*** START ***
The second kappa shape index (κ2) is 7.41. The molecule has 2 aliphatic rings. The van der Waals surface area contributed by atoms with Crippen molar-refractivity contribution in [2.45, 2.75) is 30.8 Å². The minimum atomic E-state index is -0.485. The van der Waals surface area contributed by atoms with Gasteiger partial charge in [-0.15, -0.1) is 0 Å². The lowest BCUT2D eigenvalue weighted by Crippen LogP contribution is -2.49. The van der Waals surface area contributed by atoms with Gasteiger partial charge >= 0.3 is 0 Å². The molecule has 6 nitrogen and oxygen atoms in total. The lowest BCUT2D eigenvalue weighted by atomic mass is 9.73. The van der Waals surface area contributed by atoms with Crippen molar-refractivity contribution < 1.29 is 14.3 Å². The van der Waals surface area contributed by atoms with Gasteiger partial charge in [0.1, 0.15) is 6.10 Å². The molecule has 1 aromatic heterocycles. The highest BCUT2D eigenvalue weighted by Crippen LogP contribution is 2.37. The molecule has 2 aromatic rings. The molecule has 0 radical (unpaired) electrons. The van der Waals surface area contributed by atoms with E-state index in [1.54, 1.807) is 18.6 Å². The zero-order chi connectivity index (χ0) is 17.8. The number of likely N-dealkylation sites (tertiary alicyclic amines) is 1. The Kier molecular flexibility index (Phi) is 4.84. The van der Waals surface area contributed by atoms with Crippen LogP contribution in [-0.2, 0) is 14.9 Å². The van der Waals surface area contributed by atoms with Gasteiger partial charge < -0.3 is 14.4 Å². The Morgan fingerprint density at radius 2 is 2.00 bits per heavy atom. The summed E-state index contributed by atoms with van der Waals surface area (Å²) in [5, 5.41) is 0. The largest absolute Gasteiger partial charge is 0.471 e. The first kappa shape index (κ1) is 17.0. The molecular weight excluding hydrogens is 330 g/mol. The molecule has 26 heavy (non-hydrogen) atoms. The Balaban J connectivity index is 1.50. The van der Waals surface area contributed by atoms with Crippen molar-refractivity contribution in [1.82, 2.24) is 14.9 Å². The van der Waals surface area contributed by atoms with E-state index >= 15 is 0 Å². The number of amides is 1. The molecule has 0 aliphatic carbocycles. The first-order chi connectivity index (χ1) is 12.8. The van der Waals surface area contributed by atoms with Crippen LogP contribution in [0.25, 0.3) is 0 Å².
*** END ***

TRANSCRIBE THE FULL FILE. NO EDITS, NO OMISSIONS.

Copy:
The second kappa shape index (κ2) is 7.41. The molecule has 2 aliphatic rings. The van der Waals surface area contributed by atoms with Crippen molar-refractivity contribution in [2.45, 2.75) is 30.8 Å². The minimum atomic E-state index is -0.485. The van der Waals surface area contributed by atoms with Gasteiger partial charge in [-0.15, -0.1) is 0 Å². The lowest BCUT2D eigenvalue weighted by Crippen LogP contribution is -2.49. The van der Waals surface area contributed by atoms with Gasteiger partial charge >= 0.3 is 0 Å². The molecule has 6 nitrogen and oxygen atoms in total. The lowest BCUT2D eigenvalue weighted by atomic mass is 9.73. The van der Waals surface area contributed by atoms with Crippen molar-refractivity contribution < 1.29 is 14.3 Å². The van der Waals surface area contributed by atoms with Gasteiger partial charge in [0.1, 0.15) is 6.10 Å². The molecule has 1 aromatic heterocycles. The highest BCUT2D eigenvalue weighted by Crippen LogP contribution is 2.37. The molecule has 2 aromatic rings. The molecule has 0 radical (unpaired) electrons. The van der Waals surface area contributed by atoms with E-state index in [1.54, 1.807) is 18.6 Å². The zero-order chi connectivity index (χ0) is 17.8. The number of likely N-dealkylation sites (tertiary alicyclic amines) is 1. The Kier molecular flexibility index (Phi) is 4.84. The van der Waals surface area contributed by atoms with Crippen LogP contribution in [-0.2, 0) is 14.9 Å². The van der Waals surface area contributed by atoms with Gasteiger partial charge < -0.3 is 14.4 Å². The Morgan fingerprint density at radius 2 is 2.00 bits per heavy atom. The summed E-state index contributed by atoms with van der Waals surface area (Å²) in [5, 5.41) is 0. The largest absolute Gasteiger partial charge is 0.471 e. The first kappa shape index (κ1) is 17.0. The molecular weight excluding hydrogens is 330 g/mol. The molecule has 26 heavy (non-hydrogen) atoms. The Balaban J connectivity index is 1.50. The van der Waals surface area contributed by atoms with Crippen molar-refractivity contribution in [1.82, 2.24) is 14.9 Å². The van der Waals surface area contributed by atoms with E-state index >= 15 is 0 Å². The number of amides is 1. The molecule has 0 aliphatic carbocycles. The first-order chi connectivity index (χ1) is 12.8. The van der Waals surface area contributed by atoms with Crippen LogP contribution in [0.25, 0.3) is 0 Å².